There is an interesting legend behind a rock depression found here. The depression is a natural cauldron. A huge wick is placed here and a lamp lit on Ugadi every year. This is a tradition that has been followed for years and the Department of Muzrai donates five tins of oil and black clothe to be used as a wick for lighting the lamp.  
The other hill, Hemadri, looks small but is quite difficult to climb. There are no steps here and you have to clamber to the top, marking your way amid the steep rocks.
The for, which once encircled the hill is long gone and the only remnants are two hills that dominate the place are actually colossal boulders circular bastions. There is a water tank here whose channel leads to the Shiva temple below.
There is a pretty huge cave called Bheemana Garadi or cave of Bheema.  This a natural cave formed by giant boulders coming together. Legend has it that this is the place where Bheema practiced wrestling.
This place is very dangerous for children and the old. You have to be careful while negotiating the many turns here and the rocks are pretty slippery. The terrain too is dangerous.
Locals will tell you that this area is home to panthers and wild bees. Once upon a time Tekal was supposed to have several tigers. There are no tigers to be seen but the panthers, villagers say, are quite a handful. King Goparaja was said to hunt the tigers here.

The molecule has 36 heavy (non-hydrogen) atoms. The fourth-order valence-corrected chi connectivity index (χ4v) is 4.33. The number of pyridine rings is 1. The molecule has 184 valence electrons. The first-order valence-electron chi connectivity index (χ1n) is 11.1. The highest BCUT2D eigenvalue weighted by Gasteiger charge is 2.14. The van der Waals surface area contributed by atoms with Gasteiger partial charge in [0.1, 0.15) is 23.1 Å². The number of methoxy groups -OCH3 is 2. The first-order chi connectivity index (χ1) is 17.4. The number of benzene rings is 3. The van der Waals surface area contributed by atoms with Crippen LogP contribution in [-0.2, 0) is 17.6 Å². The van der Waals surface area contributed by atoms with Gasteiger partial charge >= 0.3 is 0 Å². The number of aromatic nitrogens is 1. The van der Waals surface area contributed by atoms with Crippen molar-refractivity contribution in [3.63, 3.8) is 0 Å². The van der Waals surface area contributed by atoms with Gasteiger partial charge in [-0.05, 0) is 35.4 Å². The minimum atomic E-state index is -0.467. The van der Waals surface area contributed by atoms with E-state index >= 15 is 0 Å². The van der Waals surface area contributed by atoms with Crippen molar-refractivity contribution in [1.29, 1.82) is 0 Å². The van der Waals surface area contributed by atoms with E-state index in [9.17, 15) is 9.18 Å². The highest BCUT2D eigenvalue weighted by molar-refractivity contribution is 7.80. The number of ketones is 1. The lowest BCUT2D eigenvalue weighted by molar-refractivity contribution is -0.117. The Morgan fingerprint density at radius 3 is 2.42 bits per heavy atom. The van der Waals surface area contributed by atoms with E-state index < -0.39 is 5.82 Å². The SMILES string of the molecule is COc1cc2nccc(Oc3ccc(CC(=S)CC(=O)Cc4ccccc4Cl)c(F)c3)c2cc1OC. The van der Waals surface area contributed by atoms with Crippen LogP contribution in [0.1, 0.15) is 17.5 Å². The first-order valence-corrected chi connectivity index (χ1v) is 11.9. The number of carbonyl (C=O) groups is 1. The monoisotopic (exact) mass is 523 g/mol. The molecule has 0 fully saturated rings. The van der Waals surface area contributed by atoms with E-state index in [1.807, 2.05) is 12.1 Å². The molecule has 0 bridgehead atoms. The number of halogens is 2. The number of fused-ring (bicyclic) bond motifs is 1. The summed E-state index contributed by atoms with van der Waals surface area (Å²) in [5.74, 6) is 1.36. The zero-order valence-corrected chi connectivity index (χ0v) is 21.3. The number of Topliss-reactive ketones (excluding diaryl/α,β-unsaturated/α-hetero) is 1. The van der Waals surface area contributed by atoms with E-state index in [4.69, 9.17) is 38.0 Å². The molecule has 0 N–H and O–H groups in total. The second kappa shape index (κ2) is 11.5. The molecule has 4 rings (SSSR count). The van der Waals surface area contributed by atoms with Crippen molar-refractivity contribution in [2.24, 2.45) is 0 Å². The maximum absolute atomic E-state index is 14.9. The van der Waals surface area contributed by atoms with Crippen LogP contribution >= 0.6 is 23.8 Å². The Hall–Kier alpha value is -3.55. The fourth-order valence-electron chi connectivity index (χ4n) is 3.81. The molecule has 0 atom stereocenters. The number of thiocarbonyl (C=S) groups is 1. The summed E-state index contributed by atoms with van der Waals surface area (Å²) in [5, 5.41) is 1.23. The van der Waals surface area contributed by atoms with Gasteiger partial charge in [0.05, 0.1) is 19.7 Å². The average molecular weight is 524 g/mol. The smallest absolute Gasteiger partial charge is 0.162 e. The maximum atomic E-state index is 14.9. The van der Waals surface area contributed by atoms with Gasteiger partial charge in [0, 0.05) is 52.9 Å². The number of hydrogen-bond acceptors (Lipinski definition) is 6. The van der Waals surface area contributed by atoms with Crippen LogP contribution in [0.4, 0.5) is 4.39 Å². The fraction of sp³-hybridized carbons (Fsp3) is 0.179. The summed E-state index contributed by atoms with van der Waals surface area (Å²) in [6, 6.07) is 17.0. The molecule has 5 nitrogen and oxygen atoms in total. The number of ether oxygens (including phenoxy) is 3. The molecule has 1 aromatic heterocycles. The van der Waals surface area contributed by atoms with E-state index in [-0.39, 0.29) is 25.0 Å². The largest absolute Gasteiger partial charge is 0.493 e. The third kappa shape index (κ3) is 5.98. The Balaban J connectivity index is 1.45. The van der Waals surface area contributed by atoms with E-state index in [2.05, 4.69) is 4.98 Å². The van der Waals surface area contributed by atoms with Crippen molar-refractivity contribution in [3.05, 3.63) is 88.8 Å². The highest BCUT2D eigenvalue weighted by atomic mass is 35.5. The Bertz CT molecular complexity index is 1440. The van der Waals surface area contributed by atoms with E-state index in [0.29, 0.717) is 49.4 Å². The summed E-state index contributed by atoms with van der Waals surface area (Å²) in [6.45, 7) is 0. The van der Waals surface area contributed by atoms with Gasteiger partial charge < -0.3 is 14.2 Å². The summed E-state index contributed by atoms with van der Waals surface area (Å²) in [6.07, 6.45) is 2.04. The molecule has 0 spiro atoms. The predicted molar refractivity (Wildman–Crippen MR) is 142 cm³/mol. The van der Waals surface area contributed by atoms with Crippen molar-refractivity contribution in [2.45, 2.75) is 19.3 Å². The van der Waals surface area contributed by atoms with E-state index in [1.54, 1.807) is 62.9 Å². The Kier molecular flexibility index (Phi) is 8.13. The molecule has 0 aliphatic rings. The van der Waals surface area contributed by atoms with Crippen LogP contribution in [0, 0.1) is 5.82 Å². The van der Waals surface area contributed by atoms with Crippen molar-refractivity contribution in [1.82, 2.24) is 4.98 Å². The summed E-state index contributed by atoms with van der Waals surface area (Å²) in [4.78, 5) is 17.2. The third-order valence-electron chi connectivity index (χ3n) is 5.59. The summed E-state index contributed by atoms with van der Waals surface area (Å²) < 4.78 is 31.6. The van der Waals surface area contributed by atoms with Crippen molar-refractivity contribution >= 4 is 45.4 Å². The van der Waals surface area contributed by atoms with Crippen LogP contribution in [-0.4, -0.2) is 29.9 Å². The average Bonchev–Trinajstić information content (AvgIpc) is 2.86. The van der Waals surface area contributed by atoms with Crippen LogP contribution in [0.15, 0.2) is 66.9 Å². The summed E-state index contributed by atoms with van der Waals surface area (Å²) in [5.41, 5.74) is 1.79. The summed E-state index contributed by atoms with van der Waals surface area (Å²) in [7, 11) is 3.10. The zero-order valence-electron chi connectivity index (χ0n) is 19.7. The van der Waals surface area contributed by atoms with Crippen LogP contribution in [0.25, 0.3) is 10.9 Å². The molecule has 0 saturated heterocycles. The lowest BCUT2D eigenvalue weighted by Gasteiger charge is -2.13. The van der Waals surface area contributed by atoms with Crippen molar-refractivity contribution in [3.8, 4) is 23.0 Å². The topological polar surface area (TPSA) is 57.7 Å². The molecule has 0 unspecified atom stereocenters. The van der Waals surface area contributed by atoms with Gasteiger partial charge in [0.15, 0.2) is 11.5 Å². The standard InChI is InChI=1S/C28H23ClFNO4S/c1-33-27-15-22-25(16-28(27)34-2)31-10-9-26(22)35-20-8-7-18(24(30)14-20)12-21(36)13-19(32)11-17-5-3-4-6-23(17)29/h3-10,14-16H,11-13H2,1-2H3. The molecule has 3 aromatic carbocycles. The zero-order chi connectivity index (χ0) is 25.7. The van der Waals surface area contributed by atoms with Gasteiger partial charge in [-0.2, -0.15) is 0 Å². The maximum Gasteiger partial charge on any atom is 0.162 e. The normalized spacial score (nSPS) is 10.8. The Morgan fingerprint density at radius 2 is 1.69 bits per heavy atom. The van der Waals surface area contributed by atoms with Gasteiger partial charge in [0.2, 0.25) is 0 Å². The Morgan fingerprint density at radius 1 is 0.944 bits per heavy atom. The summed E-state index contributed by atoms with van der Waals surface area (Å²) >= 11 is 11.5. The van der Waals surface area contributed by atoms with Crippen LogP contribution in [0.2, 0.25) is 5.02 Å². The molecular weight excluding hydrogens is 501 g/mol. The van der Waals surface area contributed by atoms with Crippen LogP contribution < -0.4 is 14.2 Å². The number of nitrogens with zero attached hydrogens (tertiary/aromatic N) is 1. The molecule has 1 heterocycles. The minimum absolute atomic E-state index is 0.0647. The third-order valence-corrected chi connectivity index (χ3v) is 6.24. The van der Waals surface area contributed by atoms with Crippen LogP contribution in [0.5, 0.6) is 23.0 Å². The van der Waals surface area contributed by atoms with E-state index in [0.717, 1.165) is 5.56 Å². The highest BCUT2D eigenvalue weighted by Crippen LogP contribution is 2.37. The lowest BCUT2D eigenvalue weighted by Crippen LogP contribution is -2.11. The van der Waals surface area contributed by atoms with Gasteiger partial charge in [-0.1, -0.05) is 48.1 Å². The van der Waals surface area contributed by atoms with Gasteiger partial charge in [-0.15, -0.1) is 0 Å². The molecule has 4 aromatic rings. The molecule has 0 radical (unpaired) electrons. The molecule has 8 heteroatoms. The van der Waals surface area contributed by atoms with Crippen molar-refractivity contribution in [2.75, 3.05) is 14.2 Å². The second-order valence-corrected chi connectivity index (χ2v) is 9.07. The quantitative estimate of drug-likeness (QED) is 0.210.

Of the 101 temples, only a few still remain. The Anjeneya Swamy temple here has a beautiful image which is seven feet in height. The Someshwara Temple is a marvel of architecture. The Lakshmivaradaraja Swamy temple is built in Chola style. The Varadaraja, which is the main deity, is four feet in height and it has a gulaganji seed-a seed of the red reed tree-on its thumb.
The temple is all the more important for Hindu as Brigu is said to have consecrated Varadaraja here. There is s small stone at the base of the idol and it is called Brigushila.
The priest told me that the deity holding the gulaganji signifies that he is more powerful than the Varadaraja temple at Kanchi.
Since this temple is believed to be similar to the one at Kanchi, people began calling it Tenkanchi, meaning Kanchi of the south. It then became Tenkachi and finally Tekal.  
The temple has an idol of Lakshmi, which sage Brigu worshipped. Brigu reached the temple through a tunnel from the other hill where he is supposed to have lived for several years.
The Goddess is sculpted in Chola style and every morning when the temple doors are opened, fresh flowers are found at the shrine. This is so as Brigu is still said to be worshipping the goddess. Unbelievable. Then check it out for yourself.
The temple is an epigraphist’s delight. There are inscriptions in old Kannada and Tamil at its entrance and there are twenty five of then dating from 1310 to 1499 AD.
The hills of Tekal can also be accessed from Ullerahalli, which is three kilometers away. Tekal is in Malur taluk of Kolar district and it is 65 kms from Bangalore and is easily approachable by road.
It is 15 kms from Malur and 18 kms from Kolar.  
Tekal is approached either from Hoskote or Malur. It is also on the railway map and is on the Chennai-Bangalore main line
You can easily identify Tekur from the twin hills that welcome you on the Malur - Bangarpet Road.